Health workers on the Ebola frontline are and always have been at the highest risk of contracting the disease. Ebola becomes more contagious the sicker patients get. By the time they are in the care of doctors and nurses, patients have become a serious danger to the lives of those treating, washing and attempting to rehydrate them.
But in countries such as the US and Spain, which have sophisticated healthcare systems and well-equipped hospitals, healthcare workers should be safe. It is shocking that workers in Spain and now Texas have contracted Ebola from patients they were treating.
As Médecins sans Frontières has proved, it is possible to keep health workers safe even in the difficult setting of west Africa, where an isolation ward can be no more than an area behind a canvas tent flap. The vital elements are vigilance and strict adherence to the rules.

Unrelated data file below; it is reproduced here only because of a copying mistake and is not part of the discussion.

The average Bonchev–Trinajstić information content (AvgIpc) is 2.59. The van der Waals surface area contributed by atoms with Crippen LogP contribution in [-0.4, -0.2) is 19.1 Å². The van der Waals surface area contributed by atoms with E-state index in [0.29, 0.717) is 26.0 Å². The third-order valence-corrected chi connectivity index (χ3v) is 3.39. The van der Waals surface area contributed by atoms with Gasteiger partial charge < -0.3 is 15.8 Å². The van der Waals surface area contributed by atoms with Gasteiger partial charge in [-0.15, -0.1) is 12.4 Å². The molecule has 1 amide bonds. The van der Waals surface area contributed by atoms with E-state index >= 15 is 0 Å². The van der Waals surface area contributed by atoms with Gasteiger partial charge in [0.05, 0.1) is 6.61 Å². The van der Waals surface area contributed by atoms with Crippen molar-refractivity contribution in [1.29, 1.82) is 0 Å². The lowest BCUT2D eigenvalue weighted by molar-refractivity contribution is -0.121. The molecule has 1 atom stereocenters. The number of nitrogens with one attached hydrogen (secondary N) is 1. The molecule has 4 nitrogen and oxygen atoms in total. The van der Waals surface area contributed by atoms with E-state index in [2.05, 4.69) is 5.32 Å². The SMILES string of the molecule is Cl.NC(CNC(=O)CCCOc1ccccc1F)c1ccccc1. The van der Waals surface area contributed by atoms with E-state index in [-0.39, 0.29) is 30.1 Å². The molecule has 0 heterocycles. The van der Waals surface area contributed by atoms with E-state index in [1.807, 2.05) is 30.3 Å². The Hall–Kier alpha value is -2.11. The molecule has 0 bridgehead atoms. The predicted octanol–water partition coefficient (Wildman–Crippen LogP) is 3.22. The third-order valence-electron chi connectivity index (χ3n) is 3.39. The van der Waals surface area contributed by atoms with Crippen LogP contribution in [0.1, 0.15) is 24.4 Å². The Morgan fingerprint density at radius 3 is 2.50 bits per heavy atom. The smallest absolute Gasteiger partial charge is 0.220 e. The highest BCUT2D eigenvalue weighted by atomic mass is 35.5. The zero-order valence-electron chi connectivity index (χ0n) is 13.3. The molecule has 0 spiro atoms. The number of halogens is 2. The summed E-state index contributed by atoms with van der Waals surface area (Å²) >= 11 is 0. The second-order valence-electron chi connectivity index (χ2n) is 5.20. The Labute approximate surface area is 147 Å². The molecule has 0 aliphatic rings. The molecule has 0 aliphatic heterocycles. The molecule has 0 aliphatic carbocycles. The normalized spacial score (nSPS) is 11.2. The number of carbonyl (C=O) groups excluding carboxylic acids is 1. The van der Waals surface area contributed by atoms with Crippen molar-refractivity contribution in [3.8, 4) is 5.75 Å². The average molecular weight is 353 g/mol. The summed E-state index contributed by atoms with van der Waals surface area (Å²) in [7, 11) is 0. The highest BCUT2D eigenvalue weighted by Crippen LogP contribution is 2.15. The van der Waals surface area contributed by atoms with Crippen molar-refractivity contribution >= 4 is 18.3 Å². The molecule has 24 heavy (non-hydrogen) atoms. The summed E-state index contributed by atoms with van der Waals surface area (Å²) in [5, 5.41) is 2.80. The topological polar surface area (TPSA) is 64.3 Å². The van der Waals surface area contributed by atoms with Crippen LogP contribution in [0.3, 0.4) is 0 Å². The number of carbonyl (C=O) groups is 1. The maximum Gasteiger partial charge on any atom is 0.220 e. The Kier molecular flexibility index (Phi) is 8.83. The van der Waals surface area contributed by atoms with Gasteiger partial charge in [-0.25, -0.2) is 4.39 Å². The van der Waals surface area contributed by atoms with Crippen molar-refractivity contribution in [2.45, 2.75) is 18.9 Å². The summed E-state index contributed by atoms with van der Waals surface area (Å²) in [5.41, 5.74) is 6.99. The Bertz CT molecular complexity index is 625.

The Texas health worker was reportedly wearing full protective gear – gown, gloves, mask and shield – while providing care for the patient who later died. Either that equipment failed or correct procedures were not followed.
Personal protective suits keep the virus off the body but removing them safely is a skill in itself. It is possible to transfer the virus from the outside of the suit on to the hands. From there it takes a moment’s thoughtlessness to touch the face. The virus enters the body through eyes, nose or mouth or any abrasion on the skin.
In Africa it is so much harder to be safe. The suits are hot, there are not enough available, and doctors and nurses are hard-pressed because there are too few of them to cope with the soaring number of cases. In Liberia there was a critical health worker shortage even before Ebola broke out. Fear over dangerous working conditions was as strong a motivation for recent strikes as very low pay. The government in June doubled the pay of nurses because of the hazard, but was told by the World Bank to rescind the offer, which would have busted the health budget.
Better conditions for health workers in Africa are vital. That is going to have to involve increasing their number and improving training. There will still be, for a while, a shortage of experienced people to supervise and ensure procedures are followed. West Africa needs a great deal of help from the west.